Opinions expressed here are my own and do not represent the views of the congregation I joyfully serve. But my congregation loves me!

Friday, January 27, 2012

What is Religion?

We call it "Science And Religion" this conversation or, at times, contest.   I think the two terms are loaded and imprecise.   I hear people say that science can't explain everything.  I don't disagree, but I am not sure what they mean by saying that.   I don't know if the terms are science and religion so much as knowledge and meaning.   

The broader meaning of science is public knowledge.   What can we know about the universe and how do we know it and how do we communicate with each other about it?   This public knowledge is available to anyone who can develop the skills and learn how to use the tools.   An assertion to be valid must be able to be proved wrong.   This knowledge builds and corrects itself.

Religion, or its new cousin, spirituality, traditionally has been based on special revelation or private revelation.  You go to the cave and a supernatural being gives you the meaning of the world.  You take it on faith.  For those of us who didn't get called to the cave, we are required to trust the messenger.    The Bible, Qur'an, or a contemporary spiritualist provides answers that are not able to be disproved.    

I find this understanding of religion to be problematic.   It does nothing to advance public knowledge or meaning.  It is simply a matter of power.  If you cannot make a reasonable argument that can withstand the critique of public knowledge, then attempt to speak for God and require that people trust you.  Thankfully, this notion of religion (and "spirituality") is being exposed for its fraudulent claims.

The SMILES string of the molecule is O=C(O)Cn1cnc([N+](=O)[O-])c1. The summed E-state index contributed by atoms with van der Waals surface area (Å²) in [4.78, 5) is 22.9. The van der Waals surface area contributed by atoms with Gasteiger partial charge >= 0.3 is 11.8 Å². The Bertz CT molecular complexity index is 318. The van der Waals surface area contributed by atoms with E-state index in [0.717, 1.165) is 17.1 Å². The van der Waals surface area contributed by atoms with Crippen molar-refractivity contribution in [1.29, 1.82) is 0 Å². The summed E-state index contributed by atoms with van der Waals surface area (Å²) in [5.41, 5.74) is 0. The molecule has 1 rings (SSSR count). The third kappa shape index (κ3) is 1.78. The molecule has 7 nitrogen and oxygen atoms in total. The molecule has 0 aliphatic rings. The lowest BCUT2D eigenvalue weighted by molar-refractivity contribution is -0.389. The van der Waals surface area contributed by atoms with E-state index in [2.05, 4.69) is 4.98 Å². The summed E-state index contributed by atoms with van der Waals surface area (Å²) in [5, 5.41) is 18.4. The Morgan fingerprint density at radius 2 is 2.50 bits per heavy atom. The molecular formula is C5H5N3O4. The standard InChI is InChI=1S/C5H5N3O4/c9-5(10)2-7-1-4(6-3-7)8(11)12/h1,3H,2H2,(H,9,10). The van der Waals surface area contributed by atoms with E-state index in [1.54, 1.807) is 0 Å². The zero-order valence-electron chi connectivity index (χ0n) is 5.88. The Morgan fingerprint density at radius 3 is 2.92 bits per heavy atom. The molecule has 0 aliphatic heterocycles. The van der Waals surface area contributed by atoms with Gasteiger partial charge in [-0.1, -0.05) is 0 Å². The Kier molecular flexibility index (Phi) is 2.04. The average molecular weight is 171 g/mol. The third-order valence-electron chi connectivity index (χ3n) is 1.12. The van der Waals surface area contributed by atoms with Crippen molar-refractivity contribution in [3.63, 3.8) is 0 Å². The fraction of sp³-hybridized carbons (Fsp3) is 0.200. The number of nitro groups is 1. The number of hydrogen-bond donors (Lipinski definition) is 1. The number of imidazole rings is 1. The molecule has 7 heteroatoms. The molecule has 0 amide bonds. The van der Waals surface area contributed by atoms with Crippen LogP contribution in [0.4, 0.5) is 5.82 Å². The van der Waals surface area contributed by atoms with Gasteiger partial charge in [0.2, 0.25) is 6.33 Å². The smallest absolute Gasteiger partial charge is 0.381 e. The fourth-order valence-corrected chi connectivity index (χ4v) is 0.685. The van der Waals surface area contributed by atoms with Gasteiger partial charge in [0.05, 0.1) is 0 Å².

Religion is no longer legitimate as a depository for special revelation.  If it has anything to say about the natural world and its meaning for us, then we can use public knowledge to test its claims.   If it tries to protect its claims from a public test, then it has no legitimacy.  

When someone says to me that science cannot explain everything, I ask what the alternative might be.  Outside of public knowledge, what can be explained and how is it done?  If the answer is some version of "the gods told me" I call it either delusion, wishful thinking, or abuse of power.   I trust no one whose claims cannot be tested.

I think it is time to do away with any claim to special revelation.  This goes for our texts and creeds.   They are products of a time that relied on special revelation to answer life's questions.  This method has proven to be inadequate to describe the universe.    Instead I advocate that religion fully embrace the principles of public knowledge and devote itself to making life meaningful in a public way.  

What can religion be and what is its role?  I think the task of religion is to further the possibility of survival of the human species and to preserve our ecosystem for future generations. It is time to embrace the story of the universe that we are learning via public knowledge and work within that story to inspire a meaningful present and future for human beings. 

Some may argue that for them, religion and/or spirituality is about escaping this universe.  They may suggest that their identity is outside of it and the purpose of life is to transcend their earthly existence via immortal souls and what have you.  I have no argument.  What argument can possibly be given?  This is private revelation and folks are welcome to it.  I have no interest in it and find no value in it for our public life (except that I think it is in our public interest to respect the freedom of private belief). 

I think religion has so much more to offer than private or special revelation or speculation about matters that cannot be disproved.  We are in a unique and perilous position.   Humans have stretched Earth's limits to their breaking point.  We are not living sustainably.   Human beings may become extinct.   Earth will spin for 100s of millions of years whether humans are on board or not.   

The amazing thing is that the universe has evolved consciousness.   We are it.  We are literally the universe's eyes, ears, and thoughts.   That is valuable.  Far more valuable than we may realize.  It is worth preserving.   We have a great work at hand and that is to survive.  We need the best of ourselves.   We need to tell the story of the universe that we are learning through public knowledge and we need to work together to find meaningful images and metaphors that will inspire us to do this courageous work.  That, to me, is religion.